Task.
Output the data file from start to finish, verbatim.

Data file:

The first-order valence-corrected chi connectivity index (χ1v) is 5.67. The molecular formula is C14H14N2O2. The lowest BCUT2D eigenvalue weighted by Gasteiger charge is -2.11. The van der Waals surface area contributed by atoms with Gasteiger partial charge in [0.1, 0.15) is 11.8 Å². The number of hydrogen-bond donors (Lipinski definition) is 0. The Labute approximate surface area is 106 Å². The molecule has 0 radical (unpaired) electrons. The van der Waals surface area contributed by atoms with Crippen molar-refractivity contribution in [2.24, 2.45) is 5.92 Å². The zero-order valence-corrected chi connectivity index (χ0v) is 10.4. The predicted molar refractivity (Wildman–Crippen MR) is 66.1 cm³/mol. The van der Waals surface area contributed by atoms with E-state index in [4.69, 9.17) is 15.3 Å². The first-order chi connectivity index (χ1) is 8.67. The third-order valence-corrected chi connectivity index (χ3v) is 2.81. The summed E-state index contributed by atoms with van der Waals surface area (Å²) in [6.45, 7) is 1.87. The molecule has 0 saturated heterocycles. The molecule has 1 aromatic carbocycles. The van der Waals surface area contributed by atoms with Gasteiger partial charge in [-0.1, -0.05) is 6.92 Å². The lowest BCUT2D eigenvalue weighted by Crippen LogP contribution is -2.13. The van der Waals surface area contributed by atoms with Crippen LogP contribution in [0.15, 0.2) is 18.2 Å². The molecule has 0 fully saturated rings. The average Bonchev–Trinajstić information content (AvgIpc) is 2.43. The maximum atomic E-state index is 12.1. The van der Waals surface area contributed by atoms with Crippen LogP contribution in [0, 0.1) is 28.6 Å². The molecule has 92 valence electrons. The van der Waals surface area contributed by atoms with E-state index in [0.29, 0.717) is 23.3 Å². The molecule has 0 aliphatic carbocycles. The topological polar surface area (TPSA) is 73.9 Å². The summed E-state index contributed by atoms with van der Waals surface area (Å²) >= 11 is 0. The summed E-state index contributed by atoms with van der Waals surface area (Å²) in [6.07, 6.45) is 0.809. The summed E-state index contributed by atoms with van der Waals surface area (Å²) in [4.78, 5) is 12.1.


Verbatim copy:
The first-order valence-corrected chi connectivity index (χ1v) is 5.67. The molecular formula is C14H14N2O2. The lowest BCUT2D eigenvalue weighted by Gasteiger charge is -2.11. The van der Waals surface area contributed by atoms with Gasteiger partial charge in [0.1, 0.15) is 11.8 Å². The number of hydrogen-bond donors (Lipinski definition) is 0. The Labute approximate surface area is 106 Å². The molecule has 0 radical (unpaired) electrons. The van der Waals surface area contributed by atoms with Crippen molar-refractivity contribution in [2.24, 2.45) is 5.92 Å². The zero-order valence-corrected chi connectivity index (χ0v) is 10.4. The predicted molar refractivity (Wildman–Crippen MR) is 66.1 cm³/mol. The van der Waals surface area contributed by atoms with E-state index in [4.69, 9.17) is 15.3 Å². The first-order chi connectivity index (χ1) is 8.67. The third-order valence-corrected chi connectivity index (χ3v) is 2.81. The summed E-state index contributed by atoms with van der Waals surface area (Å²) in [6.45, 7) is 1.87. The molecule has 0 saturated heterocycles. The molecule has 1 aromatic carbocycles. The van der Waals surface area contributed by atoms with Gasteiger partial charge in [-0.1, -0.05) is 6.92 Å². The lowest BCUT2D eigenvalue weighted by Crippen LogP contribution is -2.13. The van der Waals surface area contributed by atoms with Crippen LogP contribution in [0.15, 0.2) is 18.2 Å². The molecule has 0 fully saturated rings. The average Bonchev–Trinajstić information content (AvgIpc) is 2.43. The maximum atomic E-state index is 12.1. The van der Waals surface area contributed by atoms with Crippen LogP contribution in [0, 0.1) is 28.6 Å². The molecule has 92 valence electrons. The van der Waals surface area contributed by atoms with E-state index in [0.29, 0.717) is 23.3 Å². The molecule has 0 aliphatic carbocycles. The topological polar surface area (TPSA) is 73.9 Å². The summed E-state index contributed by atoms with van der Waals surface area (Å²) >= 11 is 0. The summed E-state index contributed by atoms with van der Waals surface area (Å²) in [6.07, 6.45) is 0.809. The summed E-state index contributed by atoms with van der Waals surface area (Å²) in [4.78, 5) is 12.1.